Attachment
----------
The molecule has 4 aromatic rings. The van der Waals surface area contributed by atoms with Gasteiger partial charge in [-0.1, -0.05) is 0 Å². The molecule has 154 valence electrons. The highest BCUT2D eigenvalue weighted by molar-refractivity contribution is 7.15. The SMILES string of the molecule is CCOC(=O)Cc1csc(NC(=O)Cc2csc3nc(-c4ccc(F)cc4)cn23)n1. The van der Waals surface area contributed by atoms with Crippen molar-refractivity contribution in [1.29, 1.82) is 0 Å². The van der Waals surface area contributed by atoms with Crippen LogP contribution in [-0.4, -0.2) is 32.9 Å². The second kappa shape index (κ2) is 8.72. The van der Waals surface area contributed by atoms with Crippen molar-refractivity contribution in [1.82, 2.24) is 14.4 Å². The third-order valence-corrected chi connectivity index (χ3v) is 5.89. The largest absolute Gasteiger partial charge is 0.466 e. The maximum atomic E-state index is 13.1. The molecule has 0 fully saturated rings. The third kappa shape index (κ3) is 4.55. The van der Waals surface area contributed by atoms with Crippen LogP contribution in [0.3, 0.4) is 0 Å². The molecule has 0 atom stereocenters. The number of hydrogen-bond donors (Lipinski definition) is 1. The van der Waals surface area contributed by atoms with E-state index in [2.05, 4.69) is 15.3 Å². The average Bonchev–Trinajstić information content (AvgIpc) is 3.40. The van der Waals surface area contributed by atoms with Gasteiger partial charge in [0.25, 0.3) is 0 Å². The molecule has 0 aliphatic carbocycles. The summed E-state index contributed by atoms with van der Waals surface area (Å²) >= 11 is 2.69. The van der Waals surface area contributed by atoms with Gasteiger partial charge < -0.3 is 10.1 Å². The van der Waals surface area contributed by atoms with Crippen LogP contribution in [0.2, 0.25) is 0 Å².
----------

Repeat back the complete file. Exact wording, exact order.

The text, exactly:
The molecule has 4 aromatic rings. The van der Waals surface area contributed by atoms with Gasteiger partial charge in [-0.1, -0.05) is 0 Å². The molecule has 154 valence electrons. The highest BCUT2D eigenvalue weighted by molar-refractivity contribution is 7.15. The SMILES string of the molecule is CCOC(=O)Cc1csc(NC(=O)Cc2csc3nc(-c4ccc(F)cc4)cn23)n1. The van der Waals surface area contributed by atoms with Crippen molar-refractivity contribution in [1.29, 1.82) is 0 Å². The van der Waals surface area contributed by atoms with Crippen LogP contribution in [-0.4, -0.2) is 32.9 Å². The second kappa shape index (κ2) is 8.72. The van der Waals surface area contributed by atoms with Crippen molar-refractivity contribution in [1.82, 2.24) is 14.4 Å². The third-order valence-corrected chi connectivity index (χ3v) is 5.89. The largest absolute Gasteiger partial charge is 0.466 e. The maximum atomic E-state index is 13.1. The molecule has 0 fully saturated rings. The third kappa shape index (κ3) is 4.55. The van der Waals surface area contributed by atoms with Crippen LogP contribution in [0.3, 0.4) is 0 Å². The molecule has 0 atom stereocenters. The number of hydrogen-bond donors (Lipinski definition) is 1. The van der Waals surface area contributed by atoms with E-state index in [2.05, 4.69) is 15.3 Å². The average Bonchev–Trinajstić information content (AvgIpc) is 3.40. The van der Waals surface area contributed by atoms with Gasteiger partial charge in [0.25, 0.3) is 0 Å². The molecule has 0 aliphatic carbocycles. The summed E-state index contributed by atoms with van der Waals surface area (Å²) >= 11 is 2.69. The van der Waals surface area contributed by atoms with Gasteiger partial charge < -0.3 is 10.1 Å². The van der Waals surface area contributed by atoms with Crippen LogP contribution in [0.2, 0.25) is 0 Å².